President John F. Kennedy delivered a civil rights speech on June 11, 1963 in which he proposed the Civil Rights Act of 1964. During the speech President Kennedy moved America to view civil rights not just as a legal issue, but as a moral one. This speech was given in response to the National Guard being sent to protect African American students Vivian Malone and James Hood's enrollment at the University of Alabama. In the speech Kennedy said, " We are confronted primarily with a moral issue...It is as old as the scriptures and is as clear as the American Constitution...One hundred years of delay have passed since President Lincoln freed the slaves, yet their heirs...are not fully free. They are not yet freed from the bonds of injustice...this Nation...will not be fully free until all its citizens are free...now the time has come for this Nation to fulfill its promise." This speech clearly placed President Kennedy as an advocate for the civil rights of African Americans and helped transform the thoughts of many towards seeing and seeking a change of civil rights for African Americans in this country.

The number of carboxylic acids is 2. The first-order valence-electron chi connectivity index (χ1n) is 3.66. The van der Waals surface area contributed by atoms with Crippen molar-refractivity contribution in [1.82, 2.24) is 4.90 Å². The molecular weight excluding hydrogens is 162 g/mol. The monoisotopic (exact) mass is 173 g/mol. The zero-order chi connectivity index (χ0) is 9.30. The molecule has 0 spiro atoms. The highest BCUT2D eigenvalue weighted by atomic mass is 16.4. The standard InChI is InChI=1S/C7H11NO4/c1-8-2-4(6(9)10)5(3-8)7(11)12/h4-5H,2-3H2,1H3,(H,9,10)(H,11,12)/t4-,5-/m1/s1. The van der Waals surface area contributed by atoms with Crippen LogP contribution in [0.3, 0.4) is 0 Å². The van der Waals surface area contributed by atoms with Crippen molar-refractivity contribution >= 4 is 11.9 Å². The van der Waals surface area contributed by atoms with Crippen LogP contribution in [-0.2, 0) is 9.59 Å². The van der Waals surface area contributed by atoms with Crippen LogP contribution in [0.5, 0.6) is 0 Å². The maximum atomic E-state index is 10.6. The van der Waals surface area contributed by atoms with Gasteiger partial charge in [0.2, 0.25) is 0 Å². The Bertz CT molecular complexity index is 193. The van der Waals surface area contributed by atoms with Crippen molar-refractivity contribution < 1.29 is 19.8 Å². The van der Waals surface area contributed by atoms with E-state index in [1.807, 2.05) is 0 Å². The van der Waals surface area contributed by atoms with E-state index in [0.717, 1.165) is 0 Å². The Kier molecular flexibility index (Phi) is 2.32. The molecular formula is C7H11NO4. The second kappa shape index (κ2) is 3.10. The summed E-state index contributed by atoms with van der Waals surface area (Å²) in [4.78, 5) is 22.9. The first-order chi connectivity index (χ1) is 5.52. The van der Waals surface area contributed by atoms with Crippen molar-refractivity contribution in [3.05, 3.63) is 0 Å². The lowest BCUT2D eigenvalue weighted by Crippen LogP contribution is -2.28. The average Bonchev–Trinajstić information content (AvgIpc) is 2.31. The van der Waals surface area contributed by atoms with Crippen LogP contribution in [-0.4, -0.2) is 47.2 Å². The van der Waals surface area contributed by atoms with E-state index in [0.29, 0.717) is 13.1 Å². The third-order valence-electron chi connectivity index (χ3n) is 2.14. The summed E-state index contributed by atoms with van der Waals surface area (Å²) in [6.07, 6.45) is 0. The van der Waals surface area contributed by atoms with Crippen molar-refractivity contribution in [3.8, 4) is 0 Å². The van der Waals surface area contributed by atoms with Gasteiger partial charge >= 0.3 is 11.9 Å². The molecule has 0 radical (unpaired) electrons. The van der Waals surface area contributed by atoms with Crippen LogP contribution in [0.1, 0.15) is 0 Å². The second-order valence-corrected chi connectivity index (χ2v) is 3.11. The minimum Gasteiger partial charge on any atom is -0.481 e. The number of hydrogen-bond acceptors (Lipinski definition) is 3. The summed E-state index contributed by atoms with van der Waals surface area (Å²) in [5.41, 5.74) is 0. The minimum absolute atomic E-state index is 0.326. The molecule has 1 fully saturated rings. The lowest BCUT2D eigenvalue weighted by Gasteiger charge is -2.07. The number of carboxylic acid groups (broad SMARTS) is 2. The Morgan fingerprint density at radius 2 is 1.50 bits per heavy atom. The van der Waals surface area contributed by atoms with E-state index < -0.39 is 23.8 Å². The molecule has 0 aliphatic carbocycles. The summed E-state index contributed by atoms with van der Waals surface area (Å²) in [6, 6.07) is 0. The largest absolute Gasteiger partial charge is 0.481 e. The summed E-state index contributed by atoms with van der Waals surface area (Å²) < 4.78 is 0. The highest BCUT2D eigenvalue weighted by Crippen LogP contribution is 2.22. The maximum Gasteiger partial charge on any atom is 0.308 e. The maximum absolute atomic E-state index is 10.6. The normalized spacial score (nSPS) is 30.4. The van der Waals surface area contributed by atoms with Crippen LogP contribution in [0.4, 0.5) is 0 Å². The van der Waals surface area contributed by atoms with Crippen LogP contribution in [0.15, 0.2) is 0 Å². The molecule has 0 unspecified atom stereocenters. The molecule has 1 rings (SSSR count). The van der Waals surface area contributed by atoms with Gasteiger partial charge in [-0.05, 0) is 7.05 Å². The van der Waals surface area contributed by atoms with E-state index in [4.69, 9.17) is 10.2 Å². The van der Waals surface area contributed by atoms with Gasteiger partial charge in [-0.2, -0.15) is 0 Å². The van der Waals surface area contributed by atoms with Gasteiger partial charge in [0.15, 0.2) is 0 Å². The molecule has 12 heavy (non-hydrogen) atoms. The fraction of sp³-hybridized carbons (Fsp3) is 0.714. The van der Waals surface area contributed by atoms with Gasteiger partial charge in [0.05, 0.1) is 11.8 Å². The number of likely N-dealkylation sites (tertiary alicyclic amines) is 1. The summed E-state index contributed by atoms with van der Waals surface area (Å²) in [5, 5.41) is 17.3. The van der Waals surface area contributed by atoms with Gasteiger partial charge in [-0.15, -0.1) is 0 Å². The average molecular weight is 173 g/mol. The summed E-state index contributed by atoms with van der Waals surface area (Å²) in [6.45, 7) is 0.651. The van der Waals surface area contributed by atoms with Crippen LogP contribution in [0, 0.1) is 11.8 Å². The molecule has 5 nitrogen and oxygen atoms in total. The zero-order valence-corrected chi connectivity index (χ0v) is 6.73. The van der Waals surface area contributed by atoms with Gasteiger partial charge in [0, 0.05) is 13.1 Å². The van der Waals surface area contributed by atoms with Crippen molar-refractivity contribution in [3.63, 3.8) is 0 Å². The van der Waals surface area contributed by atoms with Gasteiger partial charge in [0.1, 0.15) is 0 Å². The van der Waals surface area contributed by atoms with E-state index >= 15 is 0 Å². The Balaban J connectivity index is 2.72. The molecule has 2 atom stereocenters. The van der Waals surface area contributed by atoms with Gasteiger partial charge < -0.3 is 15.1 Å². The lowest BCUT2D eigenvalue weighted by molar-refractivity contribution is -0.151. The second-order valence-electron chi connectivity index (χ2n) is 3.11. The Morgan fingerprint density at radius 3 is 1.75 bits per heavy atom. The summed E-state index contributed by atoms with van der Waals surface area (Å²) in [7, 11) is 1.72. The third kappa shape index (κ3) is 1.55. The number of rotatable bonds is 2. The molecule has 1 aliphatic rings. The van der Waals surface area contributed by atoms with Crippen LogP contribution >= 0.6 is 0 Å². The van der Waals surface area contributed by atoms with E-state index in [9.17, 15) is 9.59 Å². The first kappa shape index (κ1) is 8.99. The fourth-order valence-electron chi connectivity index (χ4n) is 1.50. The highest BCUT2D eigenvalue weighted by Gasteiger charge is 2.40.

Words That Matter
Rev. Martin Luther King, Jr.
"We Are Not Makers Of History. We Are Made By History."
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